Seizing Computers

Taking custody of computers at a scene or incident.


Sometimes, it becomes necessary to take control of a device which has been used by a suspect - or which is, itself, suspected of involvement in some unwanted activity or incident. It may be necessary to act quickly, so this guide gives a simple procedure which can be followed by first responders who need to take immediate action.

Note: This is general guidance, and designed to meet the minimum requirements of various standards and good practice guides. It may not always be completely appropriate and, if time permits, it is wise to consult an expert to produce a plan for seizure which will maximise the quantity of potential digital evidence which can be recovered whilst minimising disruption to other parties. This is particularly important if servers are to be handled as their seizure may cause disruption to business.

At all scenes, move everyone away from the equipment to be considered for seizure, especially any suspect(s) - remove the risk that they could tamper with the device before it is under control. Even the smallest hint that someone or something has changed the data in some unknown way could be enough to render it useless. (See our case studies for an example of this happening.)

Desktop and Server computers

General procedure

  1. If the device is off - leave it switched off. Don't be tempted to "have a quick look" - this will cause changes to the device which may render evidence unusable.
  2. If the device is switched on, identify the point at which power is connected to the device itself (e.g. the socket on the rear).
  3. Record the state and condition of the device, including details of anything visible on screens or display, any connected cables and any obviously associated devices (e.g. printers, removable storage devices etc.). Give as much detail as possible - full descriptions are preferable to guesses about which applications are running. Photographs of screens and displays can capture this quickly and accurately. Sketches may be easier to produce than written notes.
  4. If a screensaver is running, leave it alone. Attempting to disable a screensaver may trigger unwanted activity in the device.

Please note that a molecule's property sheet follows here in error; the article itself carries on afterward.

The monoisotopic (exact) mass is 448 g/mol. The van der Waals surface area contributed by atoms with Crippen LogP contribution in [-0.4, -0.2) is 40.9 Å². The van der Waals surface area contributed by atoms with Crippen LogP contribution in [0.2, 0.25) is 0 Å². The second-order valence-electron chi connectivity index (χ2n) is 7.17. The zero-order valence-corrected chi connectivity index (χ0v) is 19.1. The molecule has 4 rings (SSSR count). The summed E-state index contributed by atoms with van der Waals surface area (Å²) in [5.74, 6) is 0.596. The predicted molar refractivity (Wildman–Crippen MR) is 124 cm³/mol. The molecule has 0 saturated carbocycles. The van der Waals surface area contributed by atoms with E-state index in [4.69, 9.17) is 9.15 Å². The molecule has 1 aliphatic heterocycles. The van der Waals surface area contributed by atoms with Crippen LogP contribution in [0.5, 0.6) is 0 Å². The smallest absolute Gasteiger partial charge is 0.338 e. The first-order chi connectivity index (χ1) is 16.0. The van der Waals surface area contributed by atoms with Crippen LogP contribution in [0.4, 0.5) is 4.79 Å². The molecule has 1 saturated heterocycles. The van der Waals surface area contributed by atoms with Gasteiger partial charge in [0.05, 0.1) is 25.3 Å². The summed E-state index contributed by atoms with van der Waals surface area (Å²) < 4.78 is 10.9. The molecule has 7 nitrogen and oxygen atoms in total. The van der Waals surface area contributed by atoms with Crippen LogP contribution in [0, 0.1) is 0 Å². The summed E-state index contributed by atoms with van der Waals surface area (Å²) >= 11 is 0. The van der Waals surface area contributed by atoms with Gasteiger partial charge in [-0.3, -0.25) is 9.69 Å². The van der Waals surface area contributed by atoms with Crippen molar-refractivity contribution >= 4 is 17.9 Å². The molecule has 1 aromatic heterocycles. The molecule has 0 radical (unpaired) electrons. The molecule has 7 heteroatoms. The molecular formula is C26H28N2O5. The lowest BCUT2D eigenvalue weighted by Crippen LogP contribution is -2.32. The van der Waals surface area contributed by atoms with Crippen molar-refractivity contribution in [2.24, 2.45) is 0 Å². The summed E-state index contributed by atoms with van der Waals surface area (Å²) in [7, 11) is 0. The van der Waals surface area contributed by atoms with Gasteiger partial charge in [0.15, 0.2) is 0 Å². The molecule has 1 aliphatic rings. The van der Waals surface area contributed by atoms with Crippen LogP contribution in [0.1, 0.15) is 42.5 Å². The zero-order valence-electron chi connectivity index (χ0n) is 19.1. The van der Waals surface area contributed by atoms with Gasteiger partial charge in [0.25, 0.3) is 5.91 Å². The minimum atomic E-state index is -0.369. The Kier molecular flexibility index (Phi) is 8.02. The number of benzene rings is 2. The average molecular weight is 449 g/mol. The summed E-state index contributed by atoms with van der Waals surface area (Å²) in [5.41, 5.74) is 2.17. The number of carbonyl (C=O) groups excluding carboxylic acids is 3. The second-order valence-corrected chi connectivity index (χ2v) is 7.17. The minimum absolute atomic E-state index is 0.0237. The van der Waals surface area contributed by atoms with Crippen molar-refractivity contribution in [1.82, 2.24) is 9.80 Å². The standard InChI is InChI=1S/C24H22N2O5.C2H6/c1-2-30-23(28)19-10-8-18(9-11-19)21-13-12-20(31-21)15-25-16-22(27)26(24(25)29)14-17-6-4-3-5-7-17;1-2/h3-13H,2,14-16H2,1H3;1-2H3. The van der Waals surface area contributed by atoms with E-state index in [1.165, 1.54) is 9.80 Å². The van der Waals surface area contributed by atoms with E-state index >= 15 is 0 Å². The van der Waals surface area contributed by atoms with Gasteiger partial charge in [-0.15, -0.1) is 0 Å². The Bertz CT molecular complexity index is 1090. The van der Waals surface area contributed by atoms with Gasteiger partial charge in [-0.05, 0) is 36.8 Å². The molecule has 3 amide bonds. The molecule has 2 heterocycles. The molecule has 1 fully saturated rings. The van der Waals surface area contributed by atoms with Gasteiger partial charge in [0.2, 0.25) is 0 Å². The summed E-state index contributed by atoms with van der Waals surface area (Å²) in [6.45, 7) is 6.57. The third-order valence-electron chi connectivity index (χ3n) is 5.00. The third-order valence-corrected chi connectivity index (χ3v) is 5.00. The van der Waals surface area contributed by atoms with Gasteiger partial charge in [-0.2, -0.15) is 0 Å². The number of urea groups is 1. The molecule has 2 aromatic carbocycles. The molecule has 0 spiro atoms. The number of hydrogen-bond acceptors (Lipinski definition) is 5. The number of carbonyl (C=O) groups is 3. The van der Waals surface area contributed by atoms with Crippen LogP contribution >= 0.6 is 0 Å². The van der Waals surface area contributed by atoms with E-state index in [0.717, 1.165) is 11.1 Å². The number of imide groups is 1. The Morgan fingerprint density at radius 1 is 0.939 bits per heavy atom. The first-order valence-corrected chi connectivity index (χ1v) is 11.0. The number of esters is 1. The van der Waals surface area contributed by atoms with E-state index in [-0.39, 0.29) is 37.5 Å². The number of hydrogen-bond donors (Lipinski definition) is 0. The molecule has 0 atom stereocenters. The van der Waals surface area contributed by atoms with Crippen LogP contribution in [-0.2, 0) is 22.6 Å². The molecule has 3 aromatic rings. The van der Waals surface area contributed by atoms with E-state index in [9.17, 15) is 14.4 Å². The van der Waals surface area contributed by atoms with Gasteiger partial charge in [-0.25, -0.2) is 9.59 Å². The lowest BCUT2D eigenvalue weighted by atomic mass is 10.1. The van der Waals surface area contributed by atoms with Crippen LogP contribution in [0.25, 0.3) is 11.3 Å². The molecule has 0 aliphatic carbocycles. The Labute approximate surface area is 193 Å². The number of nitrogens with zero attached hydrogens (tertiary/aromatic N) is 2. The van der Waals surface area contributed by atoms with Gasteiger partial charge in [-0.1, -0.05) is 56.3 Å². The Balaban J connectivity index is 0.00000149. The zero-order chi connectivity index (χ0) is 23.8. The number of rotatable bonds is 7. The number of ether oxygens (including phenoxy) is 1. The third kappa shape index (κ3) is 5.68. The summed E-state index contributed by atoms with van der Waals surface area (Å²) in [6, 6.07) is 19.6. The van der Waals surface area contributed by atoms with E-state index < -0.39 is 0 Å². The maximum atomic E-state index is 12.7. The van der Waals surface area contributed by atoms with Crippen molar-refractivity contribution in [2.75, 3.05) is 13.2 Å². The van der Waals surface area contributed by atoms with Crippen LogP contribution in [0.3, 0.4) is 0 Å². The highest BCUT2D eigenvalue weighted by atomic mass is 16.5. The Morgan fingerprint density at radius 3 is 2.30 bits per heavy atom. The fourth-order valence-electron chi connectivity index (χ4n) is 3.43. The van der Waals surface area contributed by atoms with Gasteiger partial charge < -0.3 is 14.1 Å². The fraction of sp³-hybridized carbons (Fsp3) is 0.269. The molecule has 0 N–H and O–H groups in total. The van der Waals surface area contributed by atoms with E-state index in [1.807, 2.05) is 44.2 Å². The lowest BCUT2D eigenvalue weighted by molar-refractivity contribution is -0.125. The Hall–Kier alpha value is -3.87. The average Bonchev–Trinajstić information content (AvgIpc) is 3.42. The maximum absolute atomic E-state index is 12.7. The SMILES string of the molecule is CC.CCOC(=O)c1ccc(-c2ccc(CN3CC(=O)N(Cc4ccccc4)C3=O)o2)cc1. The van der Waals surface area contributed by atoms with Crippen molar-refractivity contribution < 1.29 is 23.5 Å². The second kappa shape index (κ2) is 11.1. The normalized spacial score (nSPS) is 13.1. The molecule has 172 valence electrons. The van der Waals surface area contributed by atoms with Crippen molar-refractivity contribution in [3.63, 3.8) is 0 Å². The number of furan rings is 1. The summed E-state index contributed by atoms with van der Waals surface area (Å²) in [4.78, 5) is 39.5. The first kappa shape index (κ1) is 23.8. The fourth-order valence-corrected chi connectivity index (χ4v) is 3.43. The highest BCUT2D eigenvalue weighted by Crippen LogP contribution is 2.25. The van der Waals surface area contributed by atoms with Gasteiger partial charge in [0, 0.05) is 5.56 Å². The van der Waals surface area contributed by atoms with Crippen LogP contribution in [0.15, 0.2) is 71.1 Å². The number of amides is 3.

5. If the device is obviously in the middle of completing a task (e.g. printing a document, writing to CD/DVD/Bluray etc.), allow it to finish.
  6. Kill power to the system by pulling the power lead from the device. This avoids problems which can be caused by Uninterruptible Power Supplies (UPS) which are capable of signalling loss of power and triggering unwanted activities on the device.
  7. Laptops/notebooks/netbooks contain an internal UPS in the form of a battery. Prior to removing the power cord, either remove the battery or close the lid to cause the device to sleep or hibernate. Make a note of the actions taken and ensure that this information is available to the examiner. If the machine is in a sleep or hibernate state, ensure that it is sent for examination quickly and that it is clearly labelled as a machine which is using battery power.
  8. Label cables and sockets to which they are attached (e.g. by using numbered sticky labels or pieces of masking tape on each socket and cable). Note these connections in contemporaneous notes. Photographs and sketches can be a big help here too.
  9. Note any identifying marks (serial numbers, licence stickers etc.).
  10. Package the device and associated cables in tamper-evidence packaging, completing continuity labels or records, and entering details into the evidence log. Ensure that any associated external power supplies are packaged with the device if at all possible. Ensure that identifying marks are visible through the packaging wherever possible.

If you need further help or advice on this, or any other topic in forensic science, please contact n-gate ltd. now.